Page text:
7 Essential Java Books

For programmers no matter what your level there’s always something new you can learn, and it’s always handy to have some reference materials on hand. Here are 7 Java books to invest in, some for beginners and some for more advanced programmers.

Head First Java

The ‘Head First’ series are a great mix of visuals and text to make learning feel less of a struggle. ‘Head First Java’ by Kathy Sierra and Bert Bates is very beginner-friendly and has some brilliant real life analogies to help back up the information. It may feel a bit dated; it doesn’t cover anything beyond Java 5.0, but it’s still useful for covering a wide variety of topics like classes, threads, objects and the language features.

Java: A Beginner’s Guide

Another great starting point, ‘Java: A Beginner’s Guide’ by Herbert Schildt covers the basics and provides you with some tests and puzzles to attempt yourself. “The hands-on exercises and quiz sections are invaluable learning tools,” claims programming writer James M. Curtis, Revieweal and UKWritings. This book covers all Core Java concepts and is written in a clear and simple way to make it easy to learn from.

Java for Dummies

The ‘for Dummies’ series are well known to the point of parody but for good reason. ‘Java for Dummies’ by Barry A. Burd is another great resource for beginners that covers the fundamentals from how to create the basic objects to when you should be reusing code. The guide is straightforward and again is a book that mixes text with visuals to help you to learn. This includes screenshots to help explain how Java is executed.

Java: The Complete Reference

This reference book by Herbert Schildt builds on the beginner’s guide and is perfect to turn to when you need to review a topic. It’s good for both beginners and advanced programmers as it dives deeper into topics to help you to become a Java master. The book is also full of discussions and examples that you can learn from and implement into your programming.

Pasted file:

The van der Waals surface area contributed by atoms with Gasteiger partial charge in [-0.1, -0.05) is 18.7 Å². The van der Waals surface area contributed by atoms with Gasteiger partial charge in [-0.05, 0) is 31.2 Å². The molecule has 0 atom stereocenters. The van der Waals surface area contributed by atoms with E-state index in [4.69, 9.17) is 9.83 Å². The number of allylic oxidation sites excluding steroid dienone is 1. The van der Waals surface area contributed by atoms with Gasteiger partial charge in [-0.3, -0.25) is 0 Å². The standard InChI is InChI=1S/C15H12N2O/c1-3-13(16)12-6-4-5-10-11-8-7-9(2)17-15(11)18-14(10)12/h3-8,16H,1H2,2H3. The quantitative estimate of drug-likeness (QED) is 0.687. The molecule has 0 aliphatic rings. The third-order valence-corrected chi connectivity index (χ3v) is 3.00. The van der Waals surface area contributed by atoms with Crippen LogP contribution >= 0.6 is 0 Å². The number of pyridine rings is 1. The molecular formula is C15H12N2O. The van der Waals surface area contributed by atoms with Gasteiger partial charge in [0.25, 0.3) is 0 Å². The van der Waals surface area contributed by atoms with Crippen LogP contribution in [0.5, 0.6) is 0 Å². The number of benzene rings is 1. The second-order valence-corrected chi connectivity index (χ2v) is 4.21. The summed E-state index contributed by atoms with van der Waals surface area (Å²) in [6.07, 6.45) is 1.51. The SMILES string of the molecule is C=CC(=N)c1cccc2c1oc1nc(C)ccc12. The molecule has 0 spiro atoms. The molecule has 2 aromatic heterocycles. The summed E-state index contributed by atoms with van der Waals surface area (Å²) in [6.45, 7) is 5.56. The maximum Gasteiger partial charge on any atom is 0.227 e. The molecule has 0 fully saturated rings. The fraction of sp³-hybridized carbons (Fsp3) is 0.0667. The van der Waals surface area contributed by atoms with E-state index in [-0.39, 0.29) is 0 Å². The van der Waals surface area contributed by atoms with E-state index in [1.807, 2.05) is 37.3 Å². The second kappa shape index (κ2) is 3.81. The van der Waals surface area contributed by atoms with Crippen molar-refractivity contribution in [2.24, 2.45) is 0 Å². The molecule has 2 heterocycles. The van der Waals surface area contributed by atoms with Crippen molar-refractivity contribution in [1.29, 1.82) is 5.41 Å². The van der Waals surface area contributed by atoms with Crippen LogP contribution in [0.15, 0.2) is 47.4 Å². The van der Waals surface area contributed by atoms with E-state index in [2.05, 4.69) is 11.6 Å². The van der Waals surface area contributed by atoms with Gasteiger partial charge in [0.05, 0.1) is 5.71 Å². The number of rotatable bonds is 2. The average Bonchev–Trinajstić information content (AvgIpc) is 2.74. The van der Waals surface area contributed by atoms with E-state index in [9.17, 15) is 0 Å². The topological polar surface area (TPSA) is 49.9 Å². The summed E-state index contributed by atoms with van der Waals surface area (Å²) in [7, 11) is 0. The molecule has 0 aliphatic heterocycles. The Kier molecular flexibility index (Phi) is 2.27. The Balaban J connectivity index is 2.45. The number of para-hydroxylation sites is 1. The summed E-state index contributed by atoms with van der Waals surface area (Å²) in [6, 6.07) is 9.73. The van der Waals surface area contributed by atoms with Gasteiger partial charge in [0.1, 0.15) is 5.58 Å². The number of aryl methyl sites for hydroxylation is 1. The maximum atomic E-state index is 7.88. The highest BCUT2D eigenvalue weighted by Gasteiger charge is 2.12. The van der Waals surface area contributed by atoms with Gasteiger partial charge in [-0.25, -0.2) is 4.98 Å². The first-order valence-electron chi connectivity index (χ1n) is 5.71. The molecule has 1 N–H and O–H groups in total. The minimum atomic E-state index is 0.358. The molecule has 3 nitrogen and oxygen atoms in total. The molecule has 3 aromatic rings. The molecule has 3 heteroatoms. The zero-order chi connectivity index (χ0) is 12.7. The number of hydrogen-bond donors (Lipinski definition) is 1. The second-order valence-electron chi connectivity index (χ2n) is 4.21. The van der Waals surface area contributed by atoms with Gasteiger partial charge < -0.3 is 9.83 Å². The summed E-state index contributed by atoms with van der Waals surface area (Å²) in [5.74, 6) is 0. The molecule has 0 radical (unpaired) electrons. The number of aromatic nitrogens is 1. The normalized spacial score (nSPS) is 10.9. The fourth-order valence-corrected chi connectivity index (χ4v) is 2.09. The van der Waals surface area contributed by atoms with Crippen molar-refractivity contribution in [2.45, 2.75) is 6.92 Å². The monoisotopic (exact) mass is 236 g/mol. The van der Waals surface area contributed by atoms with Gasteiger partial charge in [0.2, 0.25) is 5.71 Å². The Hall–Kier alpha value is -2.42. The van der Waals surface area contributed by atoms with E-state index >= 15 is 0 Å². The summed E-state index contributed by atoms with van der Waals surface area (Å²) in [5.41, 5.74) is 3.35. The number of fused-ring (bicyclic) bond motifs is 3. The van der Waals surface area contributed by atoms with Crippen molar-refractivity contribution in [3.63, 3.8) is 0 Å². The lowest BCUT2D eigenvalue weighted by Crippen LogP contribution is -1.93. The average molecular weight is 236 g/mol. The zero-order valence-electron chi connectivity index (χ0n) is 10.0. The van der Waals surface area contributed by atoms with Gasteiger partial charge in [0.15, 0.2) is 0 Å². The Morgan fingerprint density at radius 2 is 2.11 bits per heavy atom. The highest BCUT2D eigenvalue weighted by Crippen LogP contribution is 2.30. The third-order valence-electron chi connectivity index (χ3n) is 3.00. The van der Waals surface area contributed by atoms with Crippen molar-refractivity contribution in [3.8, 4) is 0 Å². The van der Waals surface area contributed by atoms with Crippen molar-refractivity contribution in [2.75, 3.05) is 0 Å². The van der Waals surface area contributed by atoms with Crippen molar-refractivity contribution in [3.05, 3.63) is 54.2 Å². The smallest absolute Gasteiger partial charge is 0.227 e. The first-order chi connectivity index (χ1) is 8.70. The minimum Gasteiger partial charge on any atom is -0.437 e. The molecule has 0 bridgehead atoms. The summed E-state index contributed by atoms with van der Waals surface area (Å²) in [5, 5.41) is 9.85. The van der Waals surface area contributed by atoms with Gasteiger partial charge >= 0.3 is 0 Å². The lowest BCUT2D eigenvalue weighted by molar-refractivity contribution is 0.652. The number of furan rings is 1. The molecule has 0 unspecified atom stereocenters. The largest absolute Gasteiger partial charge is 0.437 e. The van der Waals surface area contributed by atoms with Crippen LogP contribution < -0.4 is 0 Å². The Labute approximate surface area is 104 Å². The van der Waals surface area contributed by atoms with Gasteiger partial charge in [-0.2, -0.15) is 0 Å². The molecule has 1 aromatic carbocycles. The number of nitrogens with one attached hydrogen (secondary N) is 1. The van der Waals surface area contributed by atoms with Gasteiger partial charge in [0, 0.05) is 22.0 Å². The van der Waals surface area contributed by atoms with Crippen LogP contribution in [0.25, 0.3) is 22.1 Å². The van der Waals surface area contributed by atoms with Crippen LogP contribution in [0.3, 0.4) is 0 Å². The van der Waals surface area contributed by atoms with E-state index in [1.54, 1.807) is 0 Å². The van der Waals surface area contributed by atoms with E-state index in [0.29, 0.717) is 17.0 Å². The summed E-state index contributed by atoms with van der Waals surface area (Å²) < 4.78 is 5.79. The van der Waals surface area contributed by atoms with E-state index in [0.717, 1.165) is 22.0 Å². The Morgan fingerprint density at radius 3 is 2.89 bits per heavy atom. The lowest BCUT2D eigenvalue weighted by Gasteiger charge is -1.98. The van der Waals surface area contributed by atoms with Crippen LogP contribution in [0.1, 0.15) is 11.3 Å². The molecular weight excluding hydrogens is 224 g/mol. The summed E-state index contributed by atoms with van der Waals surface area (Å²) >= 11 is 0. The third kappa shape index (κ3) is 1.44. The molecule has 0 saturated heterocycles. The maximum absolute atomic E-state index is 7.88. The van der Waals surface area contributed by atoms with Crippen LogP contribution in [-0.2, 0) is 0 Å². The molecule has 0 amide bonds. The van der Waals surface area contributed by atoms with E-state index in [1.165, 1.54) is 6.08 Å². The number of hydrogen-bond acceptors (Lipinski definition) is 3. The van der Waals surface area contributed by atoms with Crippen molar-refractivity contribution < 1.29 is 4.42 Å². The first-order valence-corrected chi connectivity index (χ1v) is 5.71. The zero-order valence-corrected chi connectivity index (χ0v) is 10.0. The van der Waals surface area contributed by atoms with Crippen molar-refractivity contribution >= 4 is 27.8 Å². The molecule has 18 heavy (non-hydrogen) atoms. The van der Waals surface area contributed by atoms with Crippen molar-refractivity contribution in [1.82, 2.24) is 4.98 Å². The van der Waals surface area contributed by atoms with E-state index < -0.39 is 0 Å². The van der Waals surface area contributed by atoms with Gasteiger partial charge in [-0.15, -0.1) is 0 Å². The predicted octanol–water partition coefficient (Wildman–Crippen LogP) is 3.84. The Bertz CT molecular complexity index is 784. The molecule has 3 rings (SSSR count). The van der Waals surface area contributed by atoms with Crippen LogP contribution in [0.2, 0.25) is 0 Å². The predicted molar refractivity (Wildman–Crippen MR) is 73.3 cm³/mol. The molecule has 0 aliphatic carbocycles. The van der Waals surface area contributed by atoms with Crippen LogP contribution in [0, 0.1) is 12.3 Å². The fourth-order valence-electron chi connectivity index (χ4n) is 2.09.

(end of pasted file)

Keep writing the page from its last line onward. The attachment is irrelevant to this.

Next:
Effective Java

No matter what level you are, Joshua Bloch’s ‘Effective Java’ is a must-have. Going beyond the core concepts it examines commonly encountered programming issues with explanations of how to solve them. For beginners, you get the concepts explained and for more advanced programmers you are likely to learn how to write Java code better than before. It is the perfect reference book for those moments where you are just not sure of the next step.

Thinking In Java

We are human and while we may know various languages, including programming ones, we still think in our native language and then translate to the appropriate language. Bruce Eckel’s ‘Thinking in Java’ provides practical examples of programming in a clear way to help you gain a deeper understanding of the language and its quirks. It stays relatively beginner-friendly, but it is useful for more advanced programmers as a way to improve your coding skills.

Clean Code

“If you ask programmers who to turn to in order to become a better Java programmer, they will inevitably point you in the direction of ‘Uncle Bob’ with his videos and book on clean coding,” says Tammie Acree, an editor at Ukservicesreviews and Custom Writing. Robert C. Martin’s, also known fondly as ‘Uncle Bob’, book ‘Clean Code’ is less a reference on the fundamentals and more a book to help you to write better code. Split into three sections, the book takes you through the principles of writing clean code, case studies of code to help you make decisions on where to clean the code and then a list of heuristics that were gathered from creating the case studies. It points out it’s not only worth knowing how to code but to revisit that code often to make sure it’s up-to-date and as effective as it can be.

Java is a fairly easy programming language to get into and has a large number of resources for you to turn to. No matter what your skill level is, there’s always something new you can take away. There are loads of books out there and some fantastic websites you can use, but these seven are what I would consider the essentials for programmers no matter their level.

Madeline Miller
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